A few nights ago, I strode along Pearl Street with a friend, complaining long and loud about Valentine’s Day. Not because I hate the holiday itself — in fact, I’m fairly neutral about the whole thing — but more because I never know quite what to write about. I mean, Valentine’s Day is the epitome of the consumer holiday, what with expectations of flowers, chocolate, cards, big dates, and the like. But the anti-holiday rhetoric is just as cliché and overused, and I’m bored of both arguments. Last year I wrote about the history of the growth of the holiday as a consumer thing, but this year I’m kind of at a loss — thus the whining to my friend. In the face of this storm of writer angst, he admirably retained his equanimity and simply said matter-of-factly that he’s always wanted to give someone a chinchilla — or maybe a mating pair of geckos — for Valentine’s Day.
After I stopped laughing, I realized that my friends might all have better ideas on this than I do. This sent me asking everyone I know for the least-cliché thoughts they had on the subject, and how they thought money might be related. And that’s how, for someone who’s pretty neutral on the whole thing, I spent an inordinate amount of brainpower on Valentine’s Day.
Most people seem to value thoughtfulness over monetary value. Obviously, the money involved in buying two dozen expensive roses and a life-sized chocolate-and-diamond replica of a dove (ew) doesn’t make that any less of a dumb idea: you could get anyone that, and there’s very little personal thought involved there (unless you’ve had a running joke about giant chocolate installations). But at the same time, those who argue that hand making something automatically shows thought are straight-up wrong. I mean, the extent of my creative abilities vanishes right around drawing stick figures or sprinkling glitter on some paper. I’m sorry, but the homemade-ness of those objects is not going to win anyone over with delight. If you’re an incredible crafter, then go and make beautiful things and may the Force be with you. If you’re a normal human, you might be a little more stuck.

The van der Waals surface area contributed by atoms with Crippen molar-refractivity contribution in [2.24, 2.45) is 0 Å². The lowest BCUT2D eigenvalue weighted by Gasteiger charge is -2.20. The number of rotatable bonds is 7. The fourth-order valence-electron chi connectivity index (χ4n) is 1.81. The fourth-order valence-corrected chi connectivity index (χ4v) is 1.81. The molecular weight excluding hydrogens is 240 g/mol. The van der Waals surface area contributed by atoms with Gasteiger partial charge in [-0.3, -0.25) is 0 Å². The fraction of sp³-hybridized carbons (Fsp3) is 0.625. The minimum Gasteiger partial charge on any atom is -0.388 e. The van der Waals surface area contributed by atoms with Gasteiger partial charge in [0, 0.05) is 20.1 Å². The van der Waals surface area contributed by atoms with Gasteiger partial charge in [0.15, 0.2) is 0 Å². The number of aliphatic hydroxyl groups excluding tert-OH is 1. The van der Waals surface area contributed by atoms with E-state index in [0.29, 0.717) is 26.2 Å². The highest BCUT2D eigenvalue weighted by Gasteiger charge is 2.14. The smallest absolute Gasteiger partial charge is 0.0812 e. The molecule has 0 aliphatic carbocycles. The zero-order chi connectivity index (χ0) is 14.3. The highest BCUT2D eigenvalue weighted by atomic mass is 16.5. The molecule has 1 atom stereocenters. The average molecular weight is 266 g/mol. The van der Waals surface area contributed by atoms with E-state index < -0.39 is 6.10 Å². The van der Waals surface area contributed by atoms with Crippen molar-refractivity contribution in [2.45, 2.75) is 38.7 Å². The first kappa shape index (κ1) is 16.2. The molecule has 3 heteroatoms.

Now, no one said gifts have to be involved at all. And they don’t. But there is something to be said for acknowledging the people that make your life better.
My interviewees’ tactics all revolved around this general idea, but all in slightly different ways. One friend, for instance, said she’d like to receive an oil change, since that’s been looming over her head for weeks. My artist roommate makes gorgeous cards for everyone she likes (grandparents, friends, hopefully roommates) and writes something really nice in each one. Then there’s my sister, whose oft-stated career path of choice is to marry and then divorce an oil sheik. She thought for a second and said that she didn’t care if it was cliché, she’s ok with her cliché-ness and she wants roses, dammit.
My idea of a perfect gift? I think I speak for all of my graduating friends when I say that if you could do my entire post-school job search for me, and set me up with the perfect career, I’d marry you on the spot.
Vivian Underhill is an environmental sciences major at CU and writes about being cheap once a week for the Colorado Daily.